Results 1 to 3 of 3
  1. #1
    Join Date
    Mar 2008
    Posts
    2
    Post Thanks / Like

    Default Description becomes Prescription

    Hello! I was interviewing for an article yesterday and he used the phrase "Description becomes Prescription." I said I was not familiar with that phrase, and he said it was an old saying. He declined to explain what it meant! anyone here familiar with it? thanks!

  2. #2
    BobK's Avatar
    BobK is offline Harmless drudge
    • Member Info
      • Member Type:
      • English Teacher
      • Native Language:
      • English
      • Home Country:
      • UK
      • Current Location:
      • UK
    Join Date
    Jul 2006
    Posts
    15,645
    Post Thanks / Like

    Default Re: Description becomes Prescription

    Quote Originally Posted by Peggy1026 View Post
    Hello! I was interviewing for an article yesterday and he used the phrase "Description becomes Prescription." I said I was not familiar with that phrase, and he said it was an old saying. He declined to explain what it meant! anyone here familiar with it? thanks!
    I think I've met it, but very rarely. What it is saying is that present-day prescriptions about aspects of language often derive from descriptions of a change that happened long ago. For example, in the time of Chaucer there was a word pronounced (more or less) ['nıxtǝ] - where [x] represents the sound at the end of Scottish "loch"; a description of the sound at the time would have said so. Today, the prescribed spelling includes the silent letters "gh" but they once represented a sound (that could have been described); night club owners often spell it 'nite', and so do night-club advertisements (and indeed customers, sometimes) but the prescription is the norm.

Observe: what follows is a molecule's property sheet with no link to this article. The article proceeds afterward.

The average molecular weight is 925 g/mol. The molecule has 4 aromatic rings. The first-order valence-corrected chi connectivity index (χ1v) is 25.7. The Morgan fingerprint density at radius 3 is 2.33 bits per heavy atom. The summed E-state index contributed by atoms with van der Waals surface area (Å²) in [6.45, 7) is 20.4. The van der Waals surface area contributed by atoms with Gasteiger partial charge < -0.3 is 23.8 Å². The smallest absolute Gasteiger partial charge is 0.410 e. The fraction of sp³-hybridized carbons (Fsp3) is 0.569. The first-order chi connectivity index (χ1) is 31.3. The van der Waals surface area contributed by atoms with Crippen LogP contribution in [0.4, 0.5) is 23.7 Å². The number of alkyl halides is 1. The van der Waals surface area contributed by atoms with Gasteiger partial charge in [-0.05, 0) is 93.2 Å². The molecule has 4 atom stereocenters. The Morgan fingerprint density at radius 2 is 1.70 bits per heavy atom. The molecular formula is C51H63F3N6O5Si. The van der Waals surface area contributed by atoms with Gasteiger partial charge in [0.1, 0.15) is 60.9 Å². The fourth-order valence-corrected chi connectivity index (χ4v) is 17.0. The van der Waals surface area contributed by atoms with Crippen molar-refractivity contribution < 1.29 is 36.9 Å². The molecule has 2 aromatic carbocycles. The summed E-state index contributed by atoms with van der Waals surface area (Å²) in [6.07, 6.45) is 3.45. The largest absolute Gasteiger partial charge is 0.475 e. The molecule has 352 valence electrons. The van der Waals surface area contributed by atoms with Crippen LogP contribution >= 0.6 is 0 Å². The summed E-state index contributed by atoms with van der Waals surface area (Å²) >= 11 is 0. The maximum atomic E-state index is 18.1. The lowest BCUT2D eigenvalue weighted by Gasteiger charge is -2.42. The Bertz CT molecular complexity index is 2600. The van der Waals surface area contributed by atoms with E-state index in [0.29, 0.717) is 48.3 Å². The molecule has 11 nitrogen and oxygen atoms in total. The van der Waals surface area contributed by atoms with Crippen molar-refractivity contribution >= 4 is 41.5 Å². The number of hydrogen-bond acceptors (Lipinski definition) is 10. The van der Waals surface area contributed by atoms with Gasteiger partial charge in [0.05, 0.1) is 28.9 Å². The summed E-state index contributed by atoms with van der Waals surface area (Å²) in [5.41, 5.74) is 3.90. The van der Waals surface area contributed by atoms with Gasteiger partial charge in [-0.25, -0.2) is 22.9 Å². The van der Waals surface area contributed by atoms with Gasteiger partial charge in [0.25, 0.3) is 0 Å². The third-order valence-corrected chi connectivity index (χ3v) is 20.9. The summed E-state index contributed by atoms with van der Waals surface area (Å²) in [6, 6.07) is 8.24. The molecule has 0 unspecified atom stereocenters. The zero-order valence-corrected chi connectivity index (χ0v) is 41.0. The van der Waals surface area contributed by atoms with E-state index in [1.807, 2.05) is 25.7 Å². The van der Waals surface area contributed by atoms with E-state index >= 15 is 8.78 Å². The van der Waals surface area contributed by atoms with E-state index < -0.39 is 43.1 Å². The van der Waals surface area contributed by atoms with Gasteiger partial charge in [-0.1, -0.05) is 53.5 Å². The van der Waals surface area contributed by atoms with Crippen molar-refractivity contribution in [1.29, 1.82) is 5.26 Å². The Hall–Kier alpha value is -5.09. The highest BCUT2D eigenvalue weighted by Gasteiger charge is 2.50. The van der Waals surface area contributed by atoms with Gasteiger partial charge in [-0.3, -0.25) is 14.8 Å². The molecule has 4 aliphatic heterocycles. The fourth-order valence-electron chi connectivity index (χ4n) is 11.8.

b

  3. #3
    BobK's Avatar
    BobK is offline Harmless drudge
    • Member Info
      • Member Type:
      • English Teacher
      • Native Language:
      • English
      • Home Country:
      • UK
      • Current Location:
      • UK
    Join Date
    Jul 2006
    Posts
    15,645
    Post Thanks / Like

    Default Re: Description becomes Prescription

    PS

    'Description becomes prescription' could be said of many apparently arbitrary spelling rules in English, but not all. The silent 'b' in "debt" for example was a prescription dreamed up by an interfering busy-body who wanted to show off his Classical learning (L. debitum) and make life difficult for English learners. Centuries before the 'b' appeared there was a perfectly good and b-free word that English had borrowed from French - dette.

    b

Similar Threads

  1. Allie put a description of her cat on a poster
    By angliholic in forum Ask a Teacher
    Replies: 2
    Last Post: 01-Jan-2008, 08:37
  2. amazes me with her vivid description
    By angliholic in forum Ask a Teacher
    Replies: 2
    Last Post: 17-Oct-2007, 23:48
  3. Backyard /house description
    By Erica23 in forum Ask a Teacher
    Replies: 6
    Last Post: 11-Mar-2007, 12:28
  4. The function of "said" in patent description
    By jw1212 in forum Ask a Teacher
    Replies: 3
    Last Post: 02-Aug-2005, 03:37

Posting Permissions

  • You may not post new threads
  • You may not post replies
  • You may not post attachments
  • You may not edit your posts
  •